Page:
On the green side of the ledger, I commute by foot to my upstairs office and rarely drive as much as 50 miles a week. I nurse along a 16-year-old vehicle and a 17-year-old refrigerator, doubting that the energy savings from more efficient models would offset the energy spent by mining iron, rolling steel, and manufacturing new machines.
I recycle with little confidence that it makes much difference. As my incandescent lights wink out I replace them with the weird curly-cue fluorescents, wondering about the implications of eventually disposing of bulbs each containing a speck of mercury. Is that worse than the mercury in the fish I buy? Life’s complexities are beyond analysis. We do what we can and then sink or swim together.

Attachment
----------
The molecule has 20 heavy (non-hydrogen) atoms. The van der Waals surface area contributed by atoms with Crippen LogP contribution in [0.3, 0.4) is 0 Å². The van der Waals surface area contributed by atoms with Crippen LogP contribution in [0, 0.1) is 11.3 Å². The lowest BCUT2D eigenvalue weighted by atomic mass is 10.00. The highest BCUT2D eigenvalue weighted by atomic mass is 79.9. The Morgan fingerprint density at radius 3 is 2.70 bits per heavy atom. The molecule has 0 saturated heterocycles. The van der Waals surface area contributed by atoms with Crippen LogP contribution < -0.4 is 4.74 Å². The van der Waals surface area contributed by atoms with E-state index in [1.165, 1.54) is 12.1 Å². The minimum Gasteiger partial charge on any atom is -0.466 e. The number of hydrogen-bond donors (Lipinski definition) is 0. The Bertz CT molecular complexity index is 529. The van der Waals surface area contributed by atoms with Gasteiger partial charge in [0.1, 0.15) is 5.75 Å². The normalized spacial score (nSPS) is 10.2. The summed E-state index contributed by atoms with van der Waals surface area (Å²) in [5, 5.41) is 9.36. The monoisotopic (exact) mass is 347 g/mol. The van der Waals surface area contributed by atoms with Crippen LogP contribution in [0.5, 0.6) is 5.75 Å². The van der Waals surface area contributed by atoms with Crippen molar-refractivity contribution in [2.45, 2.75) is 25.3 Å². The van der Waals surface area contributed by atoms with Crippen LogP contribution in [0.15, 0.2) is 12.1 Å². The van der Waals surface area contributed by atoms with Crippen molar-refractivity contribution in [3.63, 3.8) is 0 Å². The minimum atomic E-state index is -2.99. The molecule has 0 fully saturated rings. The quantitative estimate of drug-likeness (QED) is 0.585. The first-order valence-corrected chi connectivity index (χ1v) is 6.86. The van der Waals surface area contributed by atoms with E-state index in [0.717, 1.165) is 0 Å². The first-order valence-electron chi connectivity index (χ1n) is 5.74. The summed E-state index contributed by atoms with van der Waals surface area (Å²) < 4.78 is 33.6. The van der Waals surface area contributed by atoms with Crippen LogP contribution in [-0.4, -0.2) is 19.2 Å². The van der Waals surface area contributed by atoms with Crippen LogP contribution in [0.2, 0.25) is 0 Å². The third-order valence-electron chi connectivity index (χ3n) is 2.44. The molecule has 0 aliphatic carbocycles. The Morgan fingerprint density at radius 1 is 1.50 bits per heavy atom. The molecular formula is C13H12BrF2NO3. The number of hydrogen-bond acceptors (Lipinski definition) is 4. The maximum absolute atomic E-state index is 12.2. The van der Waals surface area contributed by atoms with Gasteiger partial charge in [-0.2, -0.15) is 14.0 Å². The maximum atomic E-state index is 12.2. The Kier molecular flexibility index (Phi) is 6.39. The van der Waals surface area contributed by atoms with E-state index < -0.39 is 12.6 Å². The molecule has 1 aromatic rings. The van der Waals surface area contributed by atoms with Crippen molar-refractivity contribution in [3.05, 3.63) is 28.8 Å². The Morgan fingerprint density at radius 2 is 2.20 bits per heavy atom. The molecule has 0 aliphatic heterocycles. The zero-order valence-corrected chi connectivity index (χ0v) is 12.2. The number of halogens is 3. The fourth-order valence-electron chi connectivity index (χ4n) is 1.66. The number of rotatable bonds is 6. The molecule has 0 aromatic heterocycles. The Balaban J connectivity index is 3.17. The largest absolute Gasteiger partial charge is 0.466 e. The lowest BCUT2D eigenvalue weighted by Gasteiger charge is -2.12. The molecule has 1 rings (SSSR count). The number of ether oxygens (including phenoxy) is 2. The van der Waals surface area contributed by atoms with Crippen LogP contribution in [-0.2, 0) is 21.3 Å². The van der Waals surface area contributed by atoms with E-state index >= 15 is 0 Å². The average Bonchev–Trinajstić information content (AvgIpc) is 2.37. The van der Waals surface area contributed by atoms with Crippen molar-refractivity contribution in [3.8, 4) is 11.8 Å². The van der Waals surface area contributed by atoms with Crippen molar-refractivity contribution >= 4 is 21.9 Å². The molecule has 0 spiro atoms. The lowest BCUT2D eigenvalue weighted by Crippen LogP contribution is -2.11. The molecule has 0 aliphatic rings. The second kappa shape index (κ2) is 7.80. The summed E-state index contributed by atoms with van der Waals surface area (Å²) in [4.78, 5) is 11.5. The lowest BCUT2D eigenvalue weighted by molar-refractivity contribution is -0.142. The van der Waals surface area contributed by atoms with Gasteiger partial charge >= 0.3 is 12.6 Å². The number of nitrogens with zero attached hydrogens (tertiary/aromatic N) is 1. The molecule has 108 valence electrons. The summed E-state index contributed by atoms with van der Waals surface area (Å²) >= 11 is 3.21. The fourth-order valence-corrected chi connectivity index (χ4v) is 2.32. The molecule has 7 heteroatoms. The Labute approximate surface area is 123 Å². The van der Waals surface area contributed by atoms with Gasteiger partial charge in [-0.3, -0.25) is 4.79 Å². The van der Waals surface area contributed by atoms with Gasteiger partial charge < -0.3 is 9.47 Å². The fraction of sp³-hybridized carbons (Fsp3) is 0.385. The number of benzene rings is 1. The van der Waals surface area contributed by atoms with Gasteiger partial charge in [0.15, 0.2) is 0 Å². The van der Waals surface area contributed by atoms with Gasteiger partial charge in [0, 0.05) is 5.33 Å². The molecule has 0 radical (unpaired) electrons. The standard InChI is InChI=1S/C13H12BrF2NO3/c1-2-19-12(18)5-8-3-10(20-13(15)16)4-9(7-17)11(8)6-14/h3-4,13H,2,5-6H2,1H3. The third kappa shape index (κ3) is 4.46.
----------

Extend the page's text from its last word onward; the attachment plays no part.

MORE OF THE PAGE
This house was built, as best as I can tell, over about 75 years, added onto again and again as the need arose. I think maybe it was two houses once, joined together at some point by a makeshift hallway. There are rooms made of adobe, rooms made of concrete block, rooms made of lumber — 2 by 6s in the newer part, 2 by 4’s in the rest. Despite the double-paned windows, the kitchen is cold in the winter. It exudes heat. How much energy/money would it take to make it more robust? How much does that matter in a world where the population increases exponentially — and whoever has the money is building a second home in Santa Fe?